HTMC pink ribbons were quite helpful in guiding us through the valley section that followed. Even though I had hiked the area before, it would be quite easy to wander aimlessly in the dark forest along Pauoa Stream without the markers. The trail is lightly used, if at all; hence, a clear path is non-existent. The thing to remember is the trail basically follows the stream, crossing it a half dozen times or so before ascending somewhat steeply through a massive bamboo grove.

Today's rain created a gentle flow of water in the stream, which wasn't the case when I last hiked the trail in mid-August. Back then, the stream was dry and the day we hiked was hot and humid. Today, a few small waterfalls cascaded down rocky slopes adjacent to the bamboo grove and cool winds wafted through the trees. Nice!

The climb through the bamboo took 15 to 20 minutes, and once we topped out, Nathan and I took another short water break. I recognized this spot, also significantly ribboned, as the place where Mabel Kekina and crew had begun chopping clear an impressive swath through the forest.

After the break, we climbed briefly then descended a steep, slippery slope to the stream. The trail crossed the top of a 6- to 7-story waterfall that had a mini cascade down its face today.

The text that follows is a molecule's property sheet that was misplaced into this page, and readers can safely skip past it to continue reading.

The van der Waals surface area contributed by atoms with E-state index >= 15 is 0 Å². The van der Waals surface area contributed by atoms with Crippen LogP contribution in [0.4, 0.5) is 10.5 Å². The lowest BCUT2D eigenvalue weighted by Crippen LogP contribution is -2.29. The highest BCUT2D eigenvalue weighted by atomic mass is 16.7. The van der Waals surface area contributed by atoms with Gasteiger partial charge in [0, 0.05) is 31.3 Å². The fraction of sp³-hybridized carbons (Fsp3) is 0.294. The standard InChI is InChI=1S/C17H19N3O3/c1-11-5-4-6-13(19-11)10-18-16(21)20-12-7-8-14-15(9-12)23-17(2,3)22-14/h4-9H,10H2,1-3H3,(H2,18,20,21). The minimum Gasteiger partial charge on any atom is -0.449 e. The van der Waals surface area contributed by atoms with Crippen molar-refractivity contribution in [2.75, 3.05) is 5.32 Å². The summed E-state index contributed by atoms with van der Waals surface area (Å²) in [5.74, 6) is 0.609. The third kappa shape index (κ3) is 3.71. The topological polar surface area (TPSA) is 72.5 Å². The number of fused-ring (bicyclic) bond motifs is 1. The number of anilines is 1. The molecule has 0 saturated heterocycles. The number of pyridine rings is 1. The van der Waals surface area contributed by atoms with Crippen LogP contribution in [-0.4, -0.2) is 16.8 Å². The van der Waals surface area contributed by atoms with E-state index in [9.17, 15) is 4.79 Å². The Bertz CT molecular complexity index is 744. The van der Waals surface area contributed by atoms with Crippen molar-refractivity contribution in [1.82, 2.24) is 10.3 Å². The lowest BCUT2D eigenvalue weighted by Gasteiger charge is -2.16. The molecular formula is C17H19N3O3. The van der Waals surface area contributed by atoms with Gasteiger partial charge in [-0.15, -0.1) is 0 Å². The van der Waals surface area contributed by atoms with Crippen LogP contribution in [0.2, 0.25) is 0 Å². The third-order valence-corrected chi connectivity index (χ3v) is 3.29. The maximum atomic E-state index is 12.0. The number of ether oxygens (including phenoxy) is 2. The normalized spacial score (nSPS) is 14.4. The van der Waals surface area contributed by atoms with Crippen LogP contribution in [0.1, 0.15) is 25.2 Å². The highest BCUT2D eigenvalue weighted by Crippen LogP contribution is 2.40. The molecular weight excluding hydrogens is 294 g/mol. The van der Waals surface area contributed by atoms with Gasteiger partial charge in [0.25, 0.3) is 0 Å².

From there, we dropped down into a ditch and then ascended to a junction with a trail where one can head mauka back to Pauoa Flats or makai to another junction where one can eventually ascend to the Manoa Cliffs Trail. We opted for the latter and in 10 to 15 minutes we were back at the muddy freeway MCT. Here we turned right, destined for Tantalus Drive.

A couple and a gang of half a dozen teens were right behind us when we emerged on the MCT, so Nathan and I picked up the pace to put some distance between us and them. After a few minutes of putting the hammer down, we had the followers out of sight/sound distance. We reached Tantalus Drive at 1:10, rested on the stone wall along the road for a short while, and then continued along the road to the start of the Nahuina Trail on the left.

Nahuina, like the other trails, was muddy but we descended it to the Manoa Valley Trail, and the MVT to Kanealole trail without problem. We passed a handful of folks while we headed down Kanealole and arrived at the Nature Center at 2:00, ending our day in the mountains.

While not in the same league as hikes along the Koolau crest, the trek we completed today was enjoyable, provided a good workout, and brought to a suitable conclusion a year of memorable hiking.

Here's hoping that hiking in 1998 will be as memorable and enjoyable.

Aloha and hau'oli makahiki hou to all,